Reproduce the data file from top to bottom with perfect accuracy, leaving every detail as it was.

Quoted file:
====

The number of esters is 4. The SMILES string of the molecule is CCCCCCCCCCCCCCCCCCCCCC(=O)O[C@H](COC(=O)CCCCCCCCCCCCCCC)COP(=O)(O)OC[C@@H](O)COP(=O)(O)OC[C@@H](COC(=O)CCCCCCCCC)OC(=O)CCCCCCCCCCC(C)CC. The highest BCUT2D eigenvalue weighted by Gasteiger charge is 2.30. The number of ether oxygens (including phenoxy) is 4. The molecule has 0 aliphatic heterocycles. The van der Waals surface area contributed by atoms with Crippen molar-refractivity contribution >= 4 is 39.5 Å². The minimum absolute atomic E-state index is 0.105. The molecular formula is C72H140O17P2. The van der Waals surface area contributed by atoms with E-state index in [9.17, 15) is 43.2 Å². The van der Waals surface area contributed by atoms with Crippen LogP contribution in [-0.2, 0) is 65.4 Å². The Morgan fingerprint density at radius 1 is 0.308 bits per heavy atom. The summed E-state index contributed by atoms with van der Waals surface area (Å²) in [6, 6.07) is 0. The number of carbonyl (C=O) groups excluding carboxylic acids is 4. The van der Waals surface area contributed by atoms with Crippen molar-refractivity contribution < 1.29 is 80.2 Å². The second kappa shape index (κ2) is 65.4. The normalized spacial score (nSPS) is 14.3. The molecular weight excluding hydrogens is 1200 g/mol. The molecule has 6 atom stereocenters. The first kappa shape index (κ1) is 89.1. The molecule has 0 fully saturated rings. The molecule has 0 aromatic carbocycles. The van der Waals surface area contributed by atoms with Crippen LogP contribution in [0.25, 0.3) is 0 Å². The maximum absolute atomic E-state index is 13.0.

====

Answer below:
The number of esters is 4. The SMILES string of the molecule is CCCCCCCCCCCCCCCCCCCCCC(=O)O[C@H](COC(=O)CCCCCCCCCCCCCCC)COP(=O)(O)OC[C@@H](O)COP(=O)(O)OC[C@@H](COC(=O)CCCCCCCCC)OC(=O)CCCCCCCCCCC(C)CC. The highest BCUT2D eigenvalue weighted by Gasteiger charge is 2.30. The number of ether oxygens (including phenoxy) is 4. The molecule has 0 aliphatic heterocycles. The van der Waals surface area contributed by atoms with Crippen molar-refractivity contribution >= 4 is 39.5 Å². The minimum absolute atomic E-state index is 0.105. The molecular formula is C72H140O17P2. The van der Waals surface area contributed by atoms with E-state index in [9.17, 15) is 43.2 Å². The van der Waals surface area contributed by atoms with Crippen LogP contribution in [-0.2, 0) is 65.4 Å². The Morgan fingerprint density at radius 1 is 0.308 bits per heavy atom. The summed E-state index contributed by atoms with van der Waals surface area (Å²) in [6, 6.07) is 0. The number of carbonyl (C=O) groups excluding carboxylic acids is 4. The van der Waals surface area contributed by atoms with Crippen molar-refractivity contribution < 1.29 is 80.2 Å². The second kappa shape index (κ2) is 65.4. The normalized spacial score (nSPS) is 14.3. The molecular weight excluding hydrogens is 1200 g/mol. The molecule has 6 atom stereocenters. The first kappa shape index (κ1) is 89.1. The molecule has 0 fully saturated rings. The molecule has 0 aromatic carbocycles. The van der Waals surface area contributed by atoms with Crippen LogP contribution in [0.25, 0.3) is 0 Å². The maximum absolute atomic E-state index is 13.0.